It doesn't seem to hold water that the behavior talked about in the Times article is sexual harassment, either. Rather, it is a virulent form of bullying which often stems from the same kind of male privilege. Although the American Association of University Women, a nonprofit research organization, defines harassment as "unwelcome sexual behavior that takes place in person or electronically," according to the Times, in fact, every dictionary of note defines sexual harassment as something that takes place more specifically in the work place. It is, by those definitions, an issue of a power struggle between the harasser and the harassed and usually results in economic or job-related consequences. See what happened in the Herman Cain results. See the fear that women in the workplace have of reporting sexual harassment for fear of being fired or denied promotion. Witness the fact that the women who accused Cain are being vilified as liars.
This is not to say that sexual taunts or unwelcome advances among schoolchildren are not issues worth disclosing and remedying. But ugly jokes, touching, name-calling and the like are aspects of bullying, which, according to most studies, is now rampant. Calling someone a "whore" or "gay" is not sexual harassment: it is a form of tyranny: misanthropic and misogynistic. It is also an outcome of low self esteem, insecurity and a desire to make oneself look cool. Bullying is often done by groups of children and young adults; it can be carried out by mean girls as well as mean boys, and as one who was bullied as a middle-school girl, it can be torture. But I can in no way equate it with the sexual harassment to which I was subjected while working as a journalist. That harassment, more than thirty years ago, had no name back then. And as a young reporter and writer I thought I had to grin and bear it, just as I had tried to do with the bullying years earlier.
Richard Dawkins was wrong to make light of what happened to Ms. Watson, but he put his finger on the crux of the issue of harassment. We cannot tar all actions, no matter how much they speak of misogyny, with the same brush, just as involuntary manslaughter is not the same crime as pre-meditated murder. Ugly and brutish behavior toward women, behavior that sexualizes them whether they wish to be or not, is not cool. Institutionalized oppression is a whole other bag of worms. Unlike many countries who have laws against women's equality, we have a few (although not nearly enough) laws on the books which support women. But because the hundreds and hundreds of comments on both blog sites were all over the place, it is clear we have a long way to go to educate ourselves and our society in how to properly behave.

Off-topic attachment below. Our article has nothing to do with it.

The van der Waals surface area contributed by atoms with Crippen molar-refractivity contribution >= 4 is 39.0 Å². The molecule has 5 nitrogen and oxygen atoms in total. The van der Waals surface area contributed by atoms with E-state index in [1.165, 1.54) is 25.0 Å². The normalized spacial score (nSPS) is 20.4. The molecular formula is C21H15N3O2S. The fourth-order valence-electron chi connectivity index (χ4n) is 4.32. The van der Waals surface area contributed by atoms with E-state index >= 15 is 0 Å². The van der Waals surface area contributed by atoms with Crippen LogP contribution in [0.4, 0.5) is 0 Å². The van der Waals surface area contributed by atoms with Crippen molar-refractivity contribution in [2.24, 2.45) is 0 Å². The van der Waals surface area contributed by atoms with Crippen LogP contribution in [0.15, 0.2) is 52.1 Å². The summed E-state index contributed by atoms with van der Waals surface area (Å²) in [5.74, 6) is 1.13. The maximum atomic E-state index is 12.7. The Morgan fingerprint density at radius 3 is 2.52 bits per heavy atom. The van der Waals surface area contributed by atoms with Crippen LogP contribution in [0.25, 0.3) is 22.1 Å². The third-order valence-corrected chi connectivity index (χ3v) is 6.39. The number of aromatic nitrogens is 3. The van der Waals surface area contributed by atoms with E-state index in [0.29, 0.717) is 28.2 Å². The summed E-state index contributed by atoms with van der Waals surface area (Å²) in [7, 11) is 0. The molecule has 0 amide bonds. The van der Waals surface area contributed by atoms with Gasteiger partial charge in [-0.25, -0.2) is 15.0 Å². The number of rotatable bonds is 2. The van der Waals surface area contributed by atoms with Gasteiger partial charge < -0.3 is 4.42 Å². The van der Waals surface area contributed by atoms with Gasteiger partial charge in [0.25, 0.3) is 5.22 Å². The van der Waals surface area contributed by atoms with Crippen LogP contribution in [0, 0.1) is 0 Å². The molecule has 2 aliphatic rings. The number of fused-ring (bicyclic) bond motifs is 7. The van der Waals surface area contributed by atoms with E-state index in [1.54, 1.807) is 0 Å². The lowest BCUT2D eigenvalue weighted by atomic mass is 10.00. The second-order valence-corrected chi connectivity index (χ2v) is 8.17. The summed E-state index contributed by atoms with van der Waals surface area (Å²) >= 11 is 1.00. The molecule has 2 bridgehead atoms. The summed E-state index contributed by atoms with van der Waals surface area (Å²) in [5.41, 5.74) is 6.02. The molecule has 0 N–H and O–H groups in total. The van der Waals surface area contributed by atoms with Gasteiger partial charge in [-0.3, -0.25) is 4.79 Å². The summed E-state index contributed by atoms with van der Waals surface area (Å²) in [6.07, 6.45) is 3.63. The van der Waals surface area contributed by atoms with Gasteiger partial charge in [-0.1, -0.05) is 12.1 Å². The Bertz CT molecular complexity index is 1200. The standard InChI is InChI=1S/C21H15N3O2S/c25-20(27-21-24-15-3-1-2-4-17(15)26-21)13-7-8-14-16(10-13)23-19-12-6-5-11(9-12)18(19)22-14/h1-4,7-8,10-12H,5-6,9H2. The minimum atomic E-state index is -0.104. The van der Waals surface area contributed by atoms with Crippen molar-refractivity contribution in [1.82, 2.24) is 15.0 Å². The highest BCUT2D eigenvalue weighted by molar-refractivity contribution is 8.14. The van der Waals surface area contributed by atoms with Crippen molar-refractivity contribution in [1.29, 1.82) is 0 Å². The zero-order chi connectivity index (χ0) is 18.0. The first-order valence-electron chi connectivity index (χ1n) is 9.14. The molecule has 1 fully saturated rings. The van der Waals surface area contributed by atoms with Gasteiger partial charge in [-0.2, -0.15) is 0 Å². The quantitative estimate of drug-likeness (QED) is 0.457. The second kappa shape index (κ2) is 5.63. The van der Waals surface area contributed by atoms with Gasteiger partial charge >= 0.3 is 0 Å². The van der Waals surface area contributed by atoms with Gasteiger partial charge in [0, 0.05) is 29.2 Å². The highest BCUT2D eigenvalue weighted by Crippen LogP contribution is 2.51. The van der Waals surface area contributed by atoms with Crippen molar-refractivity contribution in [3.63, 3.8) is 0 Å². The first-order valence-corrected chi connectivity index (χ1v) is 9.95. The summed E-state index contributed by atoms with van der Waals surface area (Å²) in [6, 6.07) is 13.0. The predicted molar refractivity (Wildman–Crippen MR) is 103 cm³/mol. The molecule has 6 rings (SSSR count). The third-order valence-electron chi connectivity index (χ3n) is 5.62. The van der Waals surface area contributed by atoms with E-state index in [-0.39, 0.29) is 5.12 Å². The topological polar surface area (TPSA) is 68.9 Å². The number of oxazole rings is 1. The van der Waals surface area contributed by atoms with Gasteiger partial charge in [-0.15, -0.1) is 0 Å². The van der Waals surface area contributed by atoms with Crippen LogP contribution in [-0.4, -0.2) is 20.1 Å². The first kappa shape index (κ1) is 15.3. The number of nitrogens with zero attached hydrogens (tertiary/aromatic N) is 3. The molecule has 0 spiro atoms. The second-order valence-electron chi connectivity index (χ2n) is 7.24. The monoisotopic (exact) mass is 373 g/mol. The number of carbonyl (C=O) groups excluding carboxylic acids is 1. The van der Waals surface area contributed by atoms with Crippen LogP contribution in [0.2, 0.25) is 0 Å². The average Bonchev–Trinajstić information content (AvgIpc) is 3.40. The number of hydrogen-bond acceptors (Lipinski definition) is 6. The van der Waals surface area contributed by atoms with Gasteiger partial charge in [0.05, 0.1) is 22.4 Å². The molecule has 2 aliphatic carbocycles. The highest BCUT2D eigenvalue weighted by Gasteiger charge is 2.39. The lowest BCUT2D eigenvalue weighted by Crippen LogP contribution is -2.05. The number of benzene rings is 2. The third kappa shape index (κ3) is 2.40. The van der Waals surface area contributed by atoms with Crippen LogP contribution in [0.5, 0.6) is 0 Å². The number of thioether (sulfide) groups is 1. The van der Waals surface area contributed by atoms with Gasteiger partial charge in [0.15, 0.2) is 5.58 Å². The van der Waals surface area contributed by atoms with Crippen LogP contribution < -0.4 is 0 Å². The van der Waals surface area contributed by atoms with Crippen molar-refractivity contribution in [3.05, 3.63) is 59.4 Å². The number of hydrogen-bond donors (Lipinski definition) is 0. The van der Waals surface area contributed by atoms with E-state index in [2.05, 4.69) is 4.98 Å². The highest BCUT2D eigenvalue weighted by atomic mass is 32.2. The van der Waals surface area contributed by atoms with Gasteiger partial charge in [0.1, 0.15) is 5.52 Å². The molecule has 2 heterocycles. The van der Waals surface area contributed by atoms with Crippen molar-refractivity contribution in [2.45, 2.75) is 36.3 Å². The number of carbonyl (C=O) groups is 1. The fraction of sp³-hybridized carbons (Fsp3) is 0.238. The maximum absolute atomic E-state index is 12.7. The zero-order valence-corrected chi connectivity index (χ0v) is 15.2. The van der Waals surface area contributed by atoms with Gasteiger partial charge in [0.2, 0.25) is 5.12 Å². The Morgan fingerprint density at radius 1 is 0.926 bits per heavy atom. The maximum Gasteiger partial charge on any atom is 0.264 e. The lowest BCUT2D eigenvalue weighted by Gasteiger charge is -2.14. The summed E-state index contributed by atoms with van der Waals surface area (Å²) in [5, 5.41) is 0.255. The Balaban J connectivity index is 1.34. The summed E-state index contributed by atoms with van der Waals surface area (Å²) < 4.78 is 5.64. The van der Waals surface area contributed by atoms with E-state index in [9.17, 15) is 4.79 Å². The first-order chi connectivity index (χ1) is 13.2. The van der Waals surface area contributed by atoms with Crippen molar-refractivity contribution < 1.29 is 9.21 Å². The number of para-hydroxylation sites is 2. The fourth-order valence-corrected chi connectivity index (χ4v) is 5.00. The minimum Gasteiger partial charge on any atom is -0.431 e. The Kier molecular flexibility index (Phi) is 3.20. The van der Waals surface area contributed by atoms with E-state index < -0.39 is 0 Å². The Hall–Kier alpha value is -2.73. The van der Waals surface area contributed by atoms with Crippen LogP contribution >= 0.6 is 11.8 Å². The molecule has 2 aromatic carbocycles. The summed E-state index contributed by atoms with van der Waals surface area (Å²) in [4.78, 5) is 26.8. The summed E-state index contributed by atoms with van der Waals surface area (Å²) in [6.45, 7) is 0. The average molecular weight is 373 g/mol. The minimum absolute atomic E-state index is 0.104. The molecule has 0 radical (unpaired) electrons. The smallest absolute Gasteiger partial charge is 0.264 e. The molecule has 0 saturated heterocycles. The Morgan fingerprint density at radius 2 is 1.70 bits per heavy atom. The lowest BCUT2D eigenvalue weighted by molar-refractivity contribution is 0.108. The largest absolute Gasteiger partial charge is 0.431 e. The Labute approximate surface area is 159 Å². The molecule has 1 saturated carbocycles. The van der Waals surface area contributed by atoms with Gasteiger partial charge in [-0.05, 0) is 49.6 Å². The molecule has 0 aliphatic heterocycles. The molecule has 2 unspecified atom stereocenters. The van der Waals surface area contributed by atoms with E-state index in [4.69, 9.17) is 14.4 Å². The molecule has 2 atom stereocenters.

I am a feminist and have been for most of my conscious life. In no way do I minimize male privilege, the privilege of power, or the fact that, whenever they think they can get away with it, the so-called strong of both sexes will always take advantage of the so-called weak. Misogyny, bullying and privilege of any kind that results in our demeaning others in any way have got to stop. If we try and stop bullying, sexual or otherwise, in our schools, perhaps we won't have as many women having to fend off the unwanted advances of men. But, most importantly, perhaps we will have work places where women and men can work alongside each other without fear that their superiors or co-workers will make it impossible for them to make a living. Calling things that are not sexual harassment diminishes the horror that is sexual harassment. We clearly need to start a lot earlier in our campaign to equalize the sexes in terms of their treatment in society in general. Only in that way can we more clearly define, and prosecute, what constitutes sexual harassment in the work place.